How To Improve Your Writing At Work
By Deanna deBara Posted November 16, 2020
Writing is involved in every aspect of work. For example, if you’re working on a client project, you may need to write a proposal or project notes. If you’re managing a team, you’ll need to write annual reviews. And no matter what role you’re in, there’s not a day that goes by that you won’t have to send at least a few emails to colleagues, co-workers, or clients.
Writing is an integral part of a business—and if you want to excel at work there's a great way to do it: Work on improving your writing skills.
But how, exactly, do you do that?
Let’s take a look at a few strategies you can leverage to improve your writing at work (and improve the results you’re getting at work in the process):
Why is improving your business writing so important?
First things first—before we jump into how to improve your writing at work, let’s talk about why improving your business writing is so vital in the first place.
Improving the quality of your business writing can have several positive effects on your business. Effective writing—whether you’re drafting a marketing email, writing a presentation to deliver to your leadership team, or writing a blog post for your company’s website—can help you build credibility with your co-workers, management team, and your clients and customers. (It might not seem obvious, but chances are, your customers care about your writing abilities. For example, one study found that 59 percent of consumers wouldn’t work with a company with obvious grammatical or spelling mistakes on their website.)
Ineffective writing can also have a negative impact on productivity—both for yourself and your team. Research outlined in a 2016 Harvard Business Review article surveyed businesspeople who write as part of their jobs—and found that a whopping 81 percent said that poor writing wastes a significant amount of their time at work.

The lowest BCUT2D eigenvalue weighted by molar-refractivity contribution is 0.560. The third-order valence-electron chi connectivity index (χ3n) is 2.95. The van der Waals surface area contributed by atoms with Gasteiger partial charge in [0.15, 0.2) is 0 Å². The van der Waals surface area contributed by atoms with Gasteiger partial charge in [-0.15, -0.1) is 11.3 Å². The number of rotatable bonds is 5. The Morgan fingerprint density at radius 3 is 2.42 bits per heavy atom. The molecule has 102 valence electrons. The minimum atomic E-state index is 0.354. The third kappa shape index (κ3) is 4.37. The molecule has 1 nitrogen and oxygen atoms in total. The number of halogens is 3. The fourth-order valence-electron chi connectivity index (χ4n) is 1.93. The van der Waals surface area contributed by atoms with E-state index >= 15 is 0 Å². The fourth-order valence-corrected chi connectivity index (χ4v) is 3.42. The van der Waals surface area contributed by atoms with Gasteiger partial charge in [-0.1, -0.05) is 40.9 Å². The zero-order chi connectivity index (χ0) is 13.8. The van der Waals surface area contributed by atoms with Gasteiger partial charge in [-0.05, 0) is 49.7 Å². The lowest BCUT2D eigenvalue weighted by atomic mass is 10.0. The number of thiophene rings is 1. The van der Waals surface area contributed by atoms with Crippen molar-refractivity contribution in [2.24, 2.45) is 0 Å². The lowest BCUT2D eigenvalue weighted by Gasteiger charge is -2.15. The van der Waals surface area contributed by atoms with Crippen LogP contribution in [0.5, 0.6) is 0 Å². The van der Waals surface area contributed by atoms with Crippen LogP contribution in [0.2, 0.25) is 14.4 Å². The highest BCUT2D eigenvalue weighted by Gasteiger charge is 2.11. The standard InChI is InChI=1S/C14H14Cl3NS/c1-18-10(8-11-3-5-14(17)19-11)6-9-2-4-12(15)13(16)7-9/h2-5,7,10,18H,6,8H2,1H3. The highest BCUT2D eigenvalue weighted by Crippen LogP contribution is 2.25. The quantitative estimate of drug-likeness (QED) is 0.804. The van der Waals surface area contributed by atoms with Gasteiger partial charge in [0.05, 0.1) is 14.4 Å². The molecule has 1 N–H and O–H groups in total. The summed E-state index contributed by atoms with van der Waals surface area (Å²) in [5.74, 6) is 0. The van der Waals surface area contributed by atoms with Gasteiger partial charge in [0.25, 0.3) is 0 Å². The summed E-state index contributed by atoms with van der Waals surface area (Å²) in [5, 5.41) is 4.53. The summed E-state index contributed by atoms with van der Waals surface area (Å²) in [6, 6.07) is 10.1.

Clearly, improving your writing at work is a must if you want to succeed—no matter what stage of your career you’re in. But what steps can you take to improve your writing skills at work?
Review the basics...
Chances are, it’s been awhile since you’ve reviewed basic grammar—things like punctuation, sentence structure, and the difference between active and passive voice.
But while it might seem tedious to review, revisiting the fundamentals will help you lay the foundation for better writing at work—and will make your writing feel more organized, credible, persuasive, and effective.
Online education platforms like Coursera, Udemy, and edX offer a variety of grammar courses (many of them free). Invest the time in relearning the basics—and setting yourself up for more effective business writing in the long term.
...and take the time to learn the writing skills necessary to thrive in the digital space
Learning (or, more accurately, relearning) the basics of grammar is an important part of becoming a better writer. But if you’re trying to improve your writing specifically for work purposes, it’s also important to learn what it takes to write effectively for the digital space.